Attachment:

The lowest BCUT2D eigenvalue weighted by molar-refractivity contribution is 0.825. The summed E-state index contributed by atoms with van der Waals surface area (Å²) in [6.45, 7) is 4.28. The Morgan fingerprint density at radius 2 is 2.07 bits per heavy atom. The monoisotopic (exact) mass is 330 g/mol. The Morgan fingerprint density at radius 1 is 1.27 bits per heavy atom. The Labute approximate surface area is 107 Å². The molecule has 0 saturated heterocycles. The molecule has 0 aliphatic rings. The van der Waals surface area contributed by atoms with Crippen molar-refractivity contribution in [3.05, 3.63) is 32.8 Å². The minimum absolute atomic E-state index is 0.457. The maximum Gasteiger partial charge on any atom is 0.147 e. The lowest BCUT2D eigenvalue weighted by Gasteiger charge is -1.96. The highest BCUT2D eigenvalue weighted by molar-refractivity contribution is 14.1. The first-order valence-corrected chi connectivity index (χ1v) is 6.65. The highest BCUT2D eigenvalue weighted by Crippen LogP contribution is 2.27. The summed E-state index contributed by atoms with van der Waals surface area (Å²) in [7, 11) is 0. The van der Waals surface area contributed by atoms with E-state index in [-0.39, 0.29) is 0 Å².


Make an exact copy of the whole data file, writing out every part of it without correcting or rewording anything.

The lowest BCUT2D eigenvalue weighted by molar-refractivity contribution is 0.825. The summed E-state index contributed by atoms with van der Waals surface area (Å²) in [6.45, 7) is 4.28. The Morgan fingerprint density at radius 2 is 2.07 bits per heavy atom. The monoisotopic (exact) mass is 330 g/mol. The Morgan fingerprint density at radius 1 is 1.27 bits per heavy atom. The Labute approximate surface area is 107 Å². The molecule has 0 saturated heterocycles. The molecule has 0 aliphatic rings. The van der Waals surface area contributed by atoms with Crippen molar-refractivity contribution in [3.05, 3.63) is 32.8 Å². The minimum absolute atomic E-state index is 0.457. The maximum Gasteiger partial charge on any atom is 0.147 e. The lowest BCUT2D eigenvalue weighted by Gasteiger charge is -1.96. The highest BCUT2D eigenvalue weighted by molar-refractivity contribution is 14.1. The first-order valence-corrected chi connectivity index (χ1v) is 6.65. The highest BCUT2D eigenvalue weighted by Crippen LogP contribution is 2.27. The summed E-state index contributed by atoms with van der Waals surface area (Å²) in [7, 11) is 0. The van der Waals surface area contributed by atoms with E-state index in [-0.39, 0.29) is 0 Å².